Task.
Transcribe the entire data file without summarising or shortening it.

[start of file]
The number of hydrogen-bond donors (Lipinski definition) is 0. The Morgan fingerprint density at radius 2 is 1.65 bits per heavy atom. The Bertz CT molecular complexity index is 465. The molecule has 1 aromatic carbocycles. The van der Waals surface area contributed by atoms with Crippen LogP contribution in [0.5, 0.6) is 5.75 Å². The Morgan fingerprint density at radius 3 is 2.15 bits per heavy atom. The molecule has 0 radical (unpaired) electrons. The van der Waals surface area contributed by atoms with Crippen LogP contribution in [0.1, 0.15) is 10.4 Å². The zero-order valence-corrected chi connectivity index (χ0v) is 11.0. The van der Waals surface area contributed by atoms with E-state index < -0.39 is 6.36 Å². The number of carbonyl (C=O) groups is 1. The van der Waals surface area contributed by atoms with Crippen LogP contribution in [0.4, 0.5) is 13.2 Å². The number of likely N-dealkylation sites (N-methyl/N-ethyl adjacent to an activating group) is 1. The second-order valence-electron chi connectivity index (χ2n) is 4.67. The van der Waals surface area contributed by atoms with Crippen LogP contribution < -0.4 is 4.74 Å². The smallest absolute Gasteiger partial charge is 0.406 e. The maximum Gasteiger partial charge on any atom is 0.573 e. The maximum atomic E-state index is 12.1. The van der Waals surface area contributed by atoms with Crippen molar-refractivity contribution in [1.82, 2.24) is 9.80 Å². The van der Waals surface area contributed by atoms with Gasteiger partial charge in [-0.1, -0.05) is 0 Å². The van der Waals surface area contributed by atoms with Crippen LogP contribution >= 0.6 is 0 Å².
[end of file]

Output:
The number of hydrogen-bond donors (Lipinski definition) is 0. The Morgan fingerprint density at radius 2 is 1.65 bits per heavy atom. The Bertz CT molecular complexity index is 465. The molecule has 1 aromatic carbocycles. The van der Waals surface area contributed by atoms with Crippen LogP contribution in [0.5, 0.6) is 5.75 Å². The Morgan fingerprint density at radius 3 is 2.15 bits per heavy atom. The molecule has 0 radical (unpaired) electrons. The van der Waals surface area contributed by atoms with Crippen LogP contribution in [0.1, 0.15) is 10.4 Å². The zero-order valence-corrected chi connectivity index (χ0v) is 11.0. The van der Waals surface area contributed by atoms with E-state index < -0.39 is 6.36 Å². The number of carbonyl (C=O) groups is 1. The van der Waals surface area contributed by atoms with Crippen LogP contribution in [0.4, 0.5) is 13.2 Å². The number of likely N-dealkylation sites (N-methyl/N-ethyl adjacent to an activating group) is 1. The second-order valence-electron chi connectivity index (χ2n) is 4.67. The van der Waals surface area contributed by atoms with Crippen LogP contribution < -0.4 is 4.74 Å². The smallest absolute Gasteiger partial charge is 0.406 e. The maximum Gasteiger partial charge on any atom is 0.573 e. The maximum atomic E-state index is 12.1. The van der Waals surface area contributed by atoms with Crippen molar-refractivity contribution in [1.82, 2.24) is 9.80 Å². The van der Waals surface area contributed by atoms with Gasteiger partial charge in [-0.1, -0.05) is 0 Å². The van der Waals surface area contributed by atoms with Crippen LogP contribution >= 0.6 is 0 Å².